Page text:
Russia also uses its EW capabilities to amplify the effectiveness of its special operations forces, the “little green men” used to such noteworthy effect in Ukraine. In his famous article on hybrid warfare, Gen. Valery Gerasimov asserts that SOF and internal opposition are used “to create a permanently operating front through the entire territory of the enemy state…” To the authors of The Nature and Content of New-Generation War, SOF are maneuverable shock infantry that gather targeting information for Russian strikes and “roll over” weakened enemies. Retired Colonel-General Anatoly Zaitsev writes how the ultimate goal of SOF “is to destroy the enemy’s critical facilities and disrupt or destroy his forces’ systems.” Russia’s renewed interest in SOF is further illustrated by the creation of the elite Komanda Spetsial’nikh Operatsiy (KSO) command and deployment of various SOF forces in Ukraine and Syria.
It’s hard to comprehensively track Russian SOF, but they have been observed operating throughout Ukraine. At the beginning of the conflict, KSO and naval spetsnaz units seized several strategic sites, including airports, surface-to-air missile batteries, Ukrainian military facilities, and the Crimean parliament building. As the conflict shifted to the Donbas, other SOF elements were deployed to protect Russian technical trainers, instill control over the separatists’ chain of command, and train and support separatist fighters.
In Syria, the Russian SOF deployment is more ambiguous and less overt. KSO elements have recently been “redeployed” from Ukraine to help coordinate Russian airstrikes. In addition, “highly-secretive” Zaslon SOF personnel have been deployed to guard sensitive Russian equipment, personnel, and information. Additional SOF activity is likely as Russia’s involvement in Syria expands.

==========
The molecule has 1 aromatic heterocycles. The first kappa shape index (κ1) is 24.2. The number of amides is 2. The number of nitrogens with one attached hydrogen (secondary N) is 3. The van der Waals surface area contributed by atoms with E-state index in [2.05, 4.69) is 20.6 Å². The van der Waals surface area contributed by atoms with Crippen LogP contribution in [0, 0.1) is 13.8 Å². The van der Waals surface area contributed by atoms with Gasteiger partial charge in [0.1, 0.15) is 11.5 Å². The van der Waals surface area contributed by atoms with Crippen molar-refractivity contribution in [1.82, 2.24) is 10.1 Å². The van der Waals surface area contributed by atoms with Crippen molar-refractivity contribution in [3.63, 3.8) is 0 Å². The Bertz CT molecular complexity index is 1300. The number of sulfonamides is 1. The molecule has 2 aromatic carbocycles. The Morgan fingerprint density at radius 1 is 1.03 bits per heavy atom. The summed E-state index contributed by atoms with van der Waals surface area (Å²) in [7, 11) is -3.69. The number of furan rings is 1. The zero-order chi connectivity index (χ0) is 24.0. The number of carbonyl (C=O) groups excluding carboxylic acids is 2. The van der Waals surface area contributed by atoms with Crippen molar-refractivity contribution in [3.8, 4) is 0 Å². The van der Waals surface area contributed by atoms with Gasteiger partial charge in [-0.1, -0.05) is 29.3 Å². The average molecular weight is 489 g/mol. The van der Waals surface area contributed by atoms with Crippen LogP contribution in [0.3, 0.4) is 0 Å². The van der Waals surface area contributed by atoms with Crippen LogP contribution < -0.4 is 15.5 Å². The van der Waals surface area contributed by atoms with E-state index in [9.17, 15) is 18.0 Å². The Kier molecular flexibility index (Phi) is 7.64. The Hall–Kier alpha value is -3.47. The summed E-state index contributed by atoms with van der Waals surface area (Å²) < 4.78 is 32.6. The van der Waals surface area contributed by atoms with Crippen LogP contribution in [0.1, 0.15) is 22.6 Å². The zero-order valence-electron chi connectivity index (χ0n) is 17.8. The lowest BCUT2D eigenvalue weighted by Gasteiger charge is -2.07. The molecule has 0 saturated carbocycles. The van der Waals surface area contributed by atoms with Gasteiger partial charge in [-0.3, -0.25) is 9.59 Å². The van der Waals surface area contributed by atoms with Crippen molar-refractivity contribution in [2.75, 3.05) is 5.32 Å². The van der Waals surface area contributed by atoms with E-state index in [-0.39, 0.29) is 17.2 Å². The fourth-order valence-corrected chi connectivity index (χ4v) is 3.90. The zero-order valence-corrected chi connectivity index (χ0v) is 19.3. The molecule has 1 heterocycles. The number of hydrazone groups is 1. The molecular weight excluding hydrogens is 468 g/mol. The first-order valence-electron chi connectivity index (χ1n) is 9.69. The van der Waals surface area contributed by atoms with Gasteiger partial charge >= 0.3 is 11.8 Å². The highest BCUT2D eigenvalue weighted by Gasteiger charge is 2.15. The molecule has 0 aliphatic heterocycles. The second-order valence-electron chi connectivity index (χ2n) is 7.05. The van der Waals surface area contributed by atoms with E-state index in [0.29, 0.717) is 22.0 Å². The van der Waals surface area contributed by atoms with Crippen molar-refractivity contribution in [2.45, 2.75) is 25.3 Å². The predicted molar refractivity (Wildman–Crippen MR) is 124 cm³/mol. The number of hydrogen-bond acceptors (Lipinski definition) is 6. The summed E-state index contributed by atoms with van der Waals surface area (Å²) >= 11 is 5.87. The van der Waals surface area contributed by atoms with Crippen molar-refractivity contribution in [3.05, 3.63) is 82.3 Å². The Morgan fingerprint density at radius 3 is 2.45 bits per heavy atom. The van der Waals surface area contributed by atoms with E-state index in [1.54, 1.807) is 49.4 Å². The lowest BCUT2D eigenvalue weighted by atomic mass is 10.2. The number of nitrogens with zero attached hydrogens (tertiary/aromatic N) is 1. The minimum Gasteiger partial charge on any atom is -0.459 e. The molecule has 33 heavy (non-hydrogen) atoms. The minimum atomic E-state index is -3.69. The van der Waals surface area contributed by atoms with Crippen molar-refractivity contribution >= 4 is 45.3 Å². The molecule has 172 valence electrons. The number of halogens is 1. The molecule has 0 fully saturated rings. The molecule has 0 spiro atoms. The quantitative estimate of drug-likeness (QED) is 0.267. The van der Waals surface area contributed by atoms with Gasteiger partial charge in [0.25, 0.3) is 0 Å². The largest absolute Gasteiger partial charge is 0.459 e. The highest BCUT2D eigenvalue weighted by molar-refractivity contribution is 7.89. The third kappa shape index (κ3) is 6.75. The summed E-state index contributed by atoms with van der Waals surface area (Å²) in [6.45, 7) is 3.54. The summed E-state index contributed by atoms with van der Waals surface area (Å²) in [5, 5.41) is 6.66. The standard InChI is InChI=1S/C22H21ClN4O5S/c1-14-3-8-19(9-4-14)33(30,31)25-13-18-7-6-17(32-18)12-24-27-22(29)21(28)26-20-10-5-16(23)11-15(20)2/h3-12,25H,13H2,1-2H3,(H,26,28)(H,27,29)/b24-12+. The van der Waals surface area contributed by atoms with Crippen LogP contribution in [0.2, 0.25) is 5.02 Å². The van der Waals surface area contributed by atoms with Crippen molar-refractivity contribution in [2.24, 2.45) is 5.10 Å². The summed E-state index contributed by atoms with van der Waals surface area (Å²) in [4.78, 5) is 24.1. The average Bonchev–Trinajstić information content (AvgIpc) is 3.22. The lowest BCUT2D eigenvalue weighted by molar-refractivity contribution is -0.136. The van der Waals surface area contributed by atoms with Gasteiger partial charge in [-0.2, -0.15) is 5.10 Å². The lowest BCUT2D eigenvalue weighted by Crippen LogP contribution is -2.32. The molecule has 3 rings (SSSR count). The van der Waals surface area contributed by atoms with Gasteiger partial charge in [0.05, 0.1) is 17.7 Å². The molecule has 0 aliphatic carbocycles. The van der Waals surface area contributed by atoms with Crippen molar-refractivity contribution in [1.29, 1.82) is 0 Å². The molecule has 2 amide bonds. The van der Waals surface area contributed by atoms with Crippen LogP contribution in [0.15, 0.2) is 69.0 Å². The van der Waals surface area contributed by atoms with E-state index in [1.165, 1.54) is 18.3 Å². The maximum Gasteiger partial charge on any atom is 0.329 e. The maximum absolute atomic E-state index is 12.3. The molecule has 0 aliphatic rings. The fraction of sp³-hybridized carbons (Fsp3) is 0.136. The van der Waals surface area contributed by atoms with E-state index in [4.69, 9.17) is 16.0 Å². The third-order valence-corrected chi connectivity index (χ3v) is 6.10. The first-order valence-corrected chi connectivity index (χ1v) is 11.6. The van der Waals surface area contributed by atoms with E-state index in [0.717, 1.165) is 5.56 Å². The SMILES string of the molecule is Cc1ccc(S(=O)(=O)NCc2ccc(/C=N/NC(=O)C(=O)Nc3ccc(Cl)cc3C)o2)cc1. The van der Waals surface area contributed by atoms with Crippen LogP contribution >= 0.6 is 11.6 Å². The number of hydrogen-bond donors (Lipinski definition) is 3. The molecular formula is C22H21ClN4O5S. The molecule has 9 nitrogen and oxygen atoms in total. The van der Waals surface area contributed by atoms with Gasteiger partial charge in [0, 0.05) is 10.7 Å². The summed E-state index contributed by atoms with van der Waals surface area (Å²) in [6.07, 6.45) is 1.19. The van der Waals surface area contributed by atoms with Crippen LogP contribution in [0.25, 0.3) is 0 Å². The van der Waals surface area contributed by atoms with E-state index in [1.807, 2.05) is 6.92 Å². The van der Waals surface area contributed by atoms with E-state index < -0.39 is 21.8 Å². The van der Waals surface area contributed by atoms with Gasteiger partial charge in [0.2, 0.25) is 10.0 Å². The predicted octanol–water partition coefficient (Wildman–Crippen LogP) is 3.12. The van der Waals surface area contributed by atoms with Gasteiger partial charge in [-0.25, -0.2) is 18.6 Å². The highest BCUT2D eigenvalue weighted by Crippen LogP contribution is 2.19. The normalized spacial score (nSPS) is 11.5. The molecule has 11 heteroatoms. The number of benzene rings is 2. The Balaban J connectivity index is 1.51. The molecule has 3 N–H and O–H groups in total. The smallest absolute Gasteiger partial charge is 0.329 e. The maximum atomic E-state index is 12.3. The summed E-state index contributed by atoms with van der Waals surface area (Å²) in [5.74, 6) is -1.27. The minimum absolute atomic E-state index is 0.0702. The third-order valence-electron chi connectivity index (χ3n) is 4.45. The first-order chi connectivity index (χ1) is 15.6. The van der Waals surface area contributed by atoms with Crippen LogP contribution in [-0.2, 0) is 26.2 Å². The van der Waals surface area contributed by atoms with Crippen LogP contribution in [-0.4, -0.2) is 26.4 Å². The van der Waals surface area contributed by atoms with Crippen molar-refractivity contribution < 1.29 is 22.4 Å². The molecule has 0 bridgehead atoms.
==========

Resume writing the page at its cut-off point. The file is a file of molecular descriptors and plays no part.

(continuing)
Moscow has proven adept at using EW and SOF in concert to fragment and slow adversaries’ strategic decision-making. While “little green men” secure key locations and train local forces, electronic-warfare forces distort ISR collection by adversaries and third parties, limiting their ability to project an accurate counter-narrative to inform confused domestic audiences and a divided international community. And even when a defender does manage to grasp the situation, Russian EW attacks on their command, control, communications, and intelligence disrupts their response.
Nations threatened by Russia’s hybrid warfare can strengthen their resilience through investing in two areas. First, build stronger and more redundant C3I by encrypting radio, data links, and satellite communications, and developing promising new technologies such as cognitive EW. Although Russia’s advanced EW capabilities can attack nearly any system, redundancy can limit their impact. Second, improve the ability to monitor and understand the battlespace by improving tactical ISR. UAVs are key: hand-launched ones, medium-altitude drones with greater endurance, and airborne ISR platforms with electro-optical/infrared sensors and signals intelligence payloads—all of which must be supported by secure data links.
Yet since no single platform or system provides a silver-bullet solution to hybrid warfare, the U.S. and its NATO partners must explore developing new operating concepts; for example, ground forces should be prepared to mimic the U.S. Navy’s “emissions control” by operating in the absence of a data network. They must increase joint training against conventional and unconventional Russian military scenarios, allowing NATO to strengthen its response, practice its interoperability, and and signal its defensive resolve. Ultimately, they must learn how to assess their own prowess, doctrine, strategy and tactics against an adversary whose expertise in hybrid warfare is growing by the day.
The opinions and views expressed in this article are those of the author alone and are presented in his personal capacity. They do not necessarily reflect those of any organization.